Who is shielding?
Last week the government made a last minute announcement that teachers holding a shielding letter stating that they were “clinically extremely vulernable” should stay at home.
So, how many people does this affect?
2% of teachers told us they had received a shielding letter, which is roughly in line with the population. The figure was a little higher for older teachers. Of those receiving the letter, only about half agree that they meet the criteria for shielding. Unfortunately the health databases on which these letters are sent are a little crude. However, a further 2% of teachers who did not receive the letter feel that they nevertheless meet the criteria for extremely clinically vulnerable. This was particularly true of older teachers.
Would a second school lockdown be different?
The government are adamant they will not be closing schools again. But they’re adamant about a lot of things they later change their mind on, so let’s entertain for a moment the possibility that schools were asked to close – or, even, work on a rota or stay open for certain year groups. Would things be the same as last time?
In the private sector, where remote lessons happened reasonably quickly, things would mostly be the same. In the state sector, however, the majority of teachers said things would either be completely different (12%) or quite different (50%). Given that every school is now providing work for isolated students, most are much better equipped for emailing/texting/phoning and providing work online.
What does Covid-19 mean for other parts of school life?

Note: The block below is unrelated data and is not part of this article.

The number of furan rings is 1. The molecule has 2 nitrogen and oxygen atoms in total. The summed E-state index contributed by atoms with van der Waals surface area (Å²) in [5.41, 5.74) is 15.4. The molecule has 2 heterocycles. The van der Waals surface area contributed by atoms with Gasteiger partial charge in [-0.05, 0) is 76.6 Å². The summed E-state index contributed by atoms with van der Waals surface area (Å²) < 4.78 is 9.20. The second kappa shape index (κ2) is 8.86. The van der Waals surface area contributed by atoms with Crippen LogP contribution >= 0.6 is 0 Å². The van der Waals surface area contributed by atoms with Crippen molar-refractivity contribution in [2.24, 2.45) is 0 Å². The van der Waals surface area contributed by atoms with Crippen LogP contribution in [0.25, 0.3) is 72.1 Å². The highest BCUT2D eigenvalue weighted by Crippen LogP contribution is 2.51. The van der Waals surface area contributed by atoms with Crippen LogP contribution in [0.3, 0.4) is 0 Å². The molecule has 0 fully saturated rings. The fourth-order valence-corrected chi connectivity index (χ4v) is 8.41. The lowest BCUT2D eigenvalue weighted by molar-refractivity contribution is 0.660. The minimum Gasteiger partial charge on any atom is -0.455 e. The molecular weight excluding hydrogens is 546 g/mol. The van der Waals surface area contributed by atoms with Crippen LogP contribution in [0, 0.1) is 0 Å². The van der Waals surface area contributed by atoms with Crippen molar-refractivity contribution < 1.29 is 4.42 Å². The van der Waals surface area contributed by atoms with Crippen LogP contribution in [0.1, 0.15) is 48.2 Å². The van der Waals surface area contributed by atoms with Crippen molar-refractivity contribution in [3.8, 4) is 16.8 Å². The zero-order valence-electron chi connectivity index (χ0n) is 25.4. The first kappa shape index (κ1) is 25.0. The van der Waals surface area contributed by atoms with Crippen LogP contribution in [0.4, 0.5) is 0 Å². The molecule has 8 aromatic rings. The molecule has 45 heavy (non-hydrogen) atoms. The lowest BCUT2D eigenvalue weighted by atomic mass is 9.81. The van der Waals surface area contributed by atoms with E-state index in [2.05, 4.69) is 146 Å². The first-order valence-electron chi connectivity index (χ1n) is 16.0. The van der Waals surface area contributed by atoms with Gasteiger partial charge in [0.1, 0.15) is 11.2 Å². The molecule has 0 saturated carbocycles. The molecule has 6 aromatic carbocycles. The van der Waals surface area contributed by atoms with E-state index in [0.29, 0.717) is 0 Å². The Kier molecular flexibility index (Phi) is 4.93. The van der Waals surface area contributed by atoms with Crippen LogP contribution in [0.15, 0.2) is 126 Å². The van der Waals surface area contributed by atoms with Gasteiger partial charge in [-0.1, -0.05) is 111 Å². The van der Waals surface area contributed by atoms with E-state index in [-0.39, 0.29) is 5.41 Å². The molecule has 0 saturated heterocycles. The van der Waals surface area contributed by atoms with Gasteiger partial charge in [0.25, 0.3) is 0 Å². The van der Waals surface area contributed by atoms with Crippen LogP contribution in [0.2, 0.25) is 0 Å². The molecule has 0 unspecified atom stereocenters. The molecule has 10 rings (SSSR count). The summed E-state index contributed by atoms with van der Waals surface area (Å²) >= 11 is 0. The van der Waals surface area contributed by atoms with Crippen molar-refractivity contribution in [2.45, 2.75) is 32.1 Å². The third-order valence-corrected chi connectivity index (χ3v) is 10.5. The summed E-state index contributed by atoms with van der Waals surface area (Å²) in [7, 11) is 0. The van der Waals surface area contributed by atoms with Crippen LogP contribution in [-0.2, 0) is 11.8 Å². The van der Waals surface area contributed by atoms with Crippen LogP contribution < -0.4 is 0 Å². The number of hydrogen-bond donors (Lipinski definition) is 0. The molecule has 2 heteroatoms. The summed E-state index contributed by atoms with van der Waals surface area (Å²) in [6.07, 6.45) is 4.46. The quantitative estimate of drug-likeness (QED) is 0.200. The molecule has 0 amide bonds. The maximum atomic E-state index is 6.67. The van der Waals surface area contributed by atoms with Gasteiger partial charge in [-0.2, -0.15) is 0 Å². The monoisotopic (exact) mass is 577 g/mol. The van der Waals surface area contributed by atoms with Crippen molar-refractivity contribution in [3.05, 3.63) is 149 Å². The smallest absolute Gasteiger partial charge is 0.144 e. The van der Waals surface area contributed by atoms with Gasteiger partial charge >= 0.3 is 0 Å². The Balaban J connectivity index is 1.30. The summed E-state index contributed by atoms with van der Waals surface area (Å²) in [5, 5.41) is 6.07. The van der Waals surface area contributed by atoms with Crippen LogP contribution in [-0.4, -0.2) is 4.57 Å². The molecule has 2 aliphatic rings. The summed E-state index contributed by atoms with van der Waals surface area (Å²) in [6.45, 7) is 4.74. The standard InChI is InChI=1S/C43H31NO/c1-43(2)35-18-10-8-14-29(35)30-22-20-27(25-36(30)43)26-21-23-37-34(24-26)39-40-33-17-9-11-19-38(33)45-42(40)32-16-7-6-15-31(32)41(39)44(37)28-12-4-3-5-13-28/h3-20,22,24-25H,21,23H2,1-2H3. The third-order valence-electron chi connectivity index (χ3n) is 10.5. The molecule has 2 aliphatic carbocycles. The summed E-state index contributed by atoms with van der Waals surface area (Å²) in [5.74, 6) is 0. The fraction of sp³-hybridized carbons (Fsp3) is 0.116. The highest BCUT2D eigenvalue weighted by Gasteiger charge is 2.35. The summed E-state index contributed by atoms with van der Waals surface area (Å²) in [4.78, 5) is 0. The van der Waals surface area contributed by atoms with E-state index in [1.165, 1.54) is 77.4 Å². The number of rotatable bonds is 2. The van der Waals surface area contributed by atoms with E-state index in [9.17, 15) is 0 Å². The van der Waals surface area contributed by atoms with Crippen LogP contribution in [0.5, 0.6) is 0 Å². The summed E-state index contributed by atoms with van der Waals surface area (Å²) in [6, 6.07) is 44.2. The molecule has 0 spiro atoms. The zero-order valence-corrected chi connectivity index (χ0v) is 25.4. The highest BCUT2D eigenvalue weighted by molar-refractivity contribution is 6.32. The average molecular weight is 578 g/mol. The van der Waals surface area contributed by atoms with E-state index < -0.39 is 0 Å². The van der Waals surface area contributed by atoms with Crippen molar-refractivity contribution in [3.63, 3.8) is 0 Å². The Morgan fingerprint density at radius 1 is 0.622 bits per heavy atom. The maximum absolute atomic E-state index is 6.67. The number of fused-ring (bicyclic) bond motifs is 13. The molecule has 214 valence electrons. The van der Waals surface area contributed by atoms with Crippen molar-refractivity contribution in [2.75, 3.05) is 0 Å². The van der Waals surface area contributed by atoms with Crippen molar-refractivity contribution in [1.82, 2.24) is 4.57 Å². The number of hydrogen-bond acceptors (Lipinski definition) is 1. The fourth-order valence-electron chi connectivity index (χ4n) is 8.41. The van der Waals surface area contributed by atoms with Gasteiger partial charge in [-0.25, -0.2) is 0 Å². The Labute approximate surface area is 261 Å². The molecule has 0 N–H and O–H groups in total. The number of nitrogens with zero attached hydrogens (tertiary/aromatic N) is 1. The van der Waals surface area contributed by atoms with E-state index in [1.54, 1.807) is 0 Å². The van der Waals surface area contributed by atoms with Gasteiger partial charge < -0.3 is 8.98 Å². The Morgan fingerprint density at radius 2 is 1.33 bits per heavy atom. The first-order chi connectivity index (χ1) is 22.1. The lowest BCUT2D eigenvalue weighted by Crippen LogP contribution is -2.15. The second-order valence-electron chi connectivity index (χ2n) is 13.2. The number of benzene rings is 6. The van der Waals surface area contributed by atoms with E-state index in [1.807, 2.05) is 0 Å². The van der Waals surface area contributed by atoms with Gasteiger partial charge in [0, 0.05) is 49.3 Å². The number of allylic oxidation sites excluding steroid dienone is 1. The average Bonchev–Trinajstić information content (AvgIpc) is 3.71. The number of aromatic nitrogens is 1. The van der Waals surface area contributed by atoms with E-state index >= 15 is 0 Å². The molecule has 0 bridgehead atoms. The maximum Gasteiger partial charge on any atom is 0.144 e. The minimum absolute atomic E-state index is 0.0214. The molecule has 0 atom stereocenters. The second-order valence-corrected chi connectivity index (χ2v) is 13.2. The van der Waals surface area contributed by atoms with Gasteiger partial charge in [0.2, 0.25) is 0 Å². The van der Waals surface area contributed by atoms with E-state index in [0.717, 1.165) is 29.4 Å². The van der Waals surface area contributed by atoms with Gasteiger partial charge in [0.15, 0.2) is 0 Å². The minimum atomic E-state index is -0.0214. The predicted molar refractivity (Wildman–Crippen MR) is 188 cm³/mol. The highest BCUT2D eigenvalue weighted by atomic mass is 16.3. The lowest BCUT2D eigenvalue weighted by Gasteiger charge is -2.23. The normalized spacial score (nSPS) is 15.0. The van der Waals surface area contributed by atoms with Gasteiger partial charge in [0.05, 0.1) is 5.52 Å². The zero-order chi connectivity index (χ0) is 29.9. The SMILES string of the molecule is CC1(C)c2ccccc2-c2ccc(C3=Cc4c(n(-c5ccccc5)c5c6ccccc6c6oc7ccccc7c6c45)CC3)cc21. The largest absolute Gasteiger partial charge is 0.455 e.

Teacher Tapp is now in its 4th year, which means we can compare lots of different time points. To help with this we often repeat questions that we asked the previous year. Here’s a few of our recent autumn ones:
First, the pupil premium label. Last year we asked if your school required you to take certain actions for pupil premium pupils. This year we can see there is a slightly reduction in most activity – for example, fewer teachers are being asked to memorise who their pupil premium students are, or give targeted interventions. The shifts aren’t huge, but they are consistent. Is this because Ofsted inspections are currently off?
Teacher professional development has also taken a hit – with many fewer teachers attending training sessions, being observed teaching or seeing a peer teaching. (Again, quite difficult to do with social distancing).
Ultimately, it’s hard enough trying to get through the ordinary teaching day at the moment without adding extras on top, so none of this is surprising, but do keep an eye on new teachers who may be especially struggling if they’re not easily able to access support.
Finally, the sad nativity news…
Once upon a time, Teacher Tapp saved Christmas. That time was last year, and it was because 1 in 10 of you said your nativity plays were being cancelled due to the snap General Election closing schools on its planned date. A flurry of news cameras later and the government promised extra cash to secure new premises so that nativities could go ahead! Hurray.
Sadly, our luck has run out this year. Around half of schools are not going to run a nativity at all 😞(purple) , while the other half are going virtual 💻(bright green). Almost no one is even holding out hope of having visitors (the dark green sliver). Still, at least it means that teachers don’t have to battle to get out of work to go to their own child’s play. You can quietly stream it under the desk instead… Shh, we never suggested that!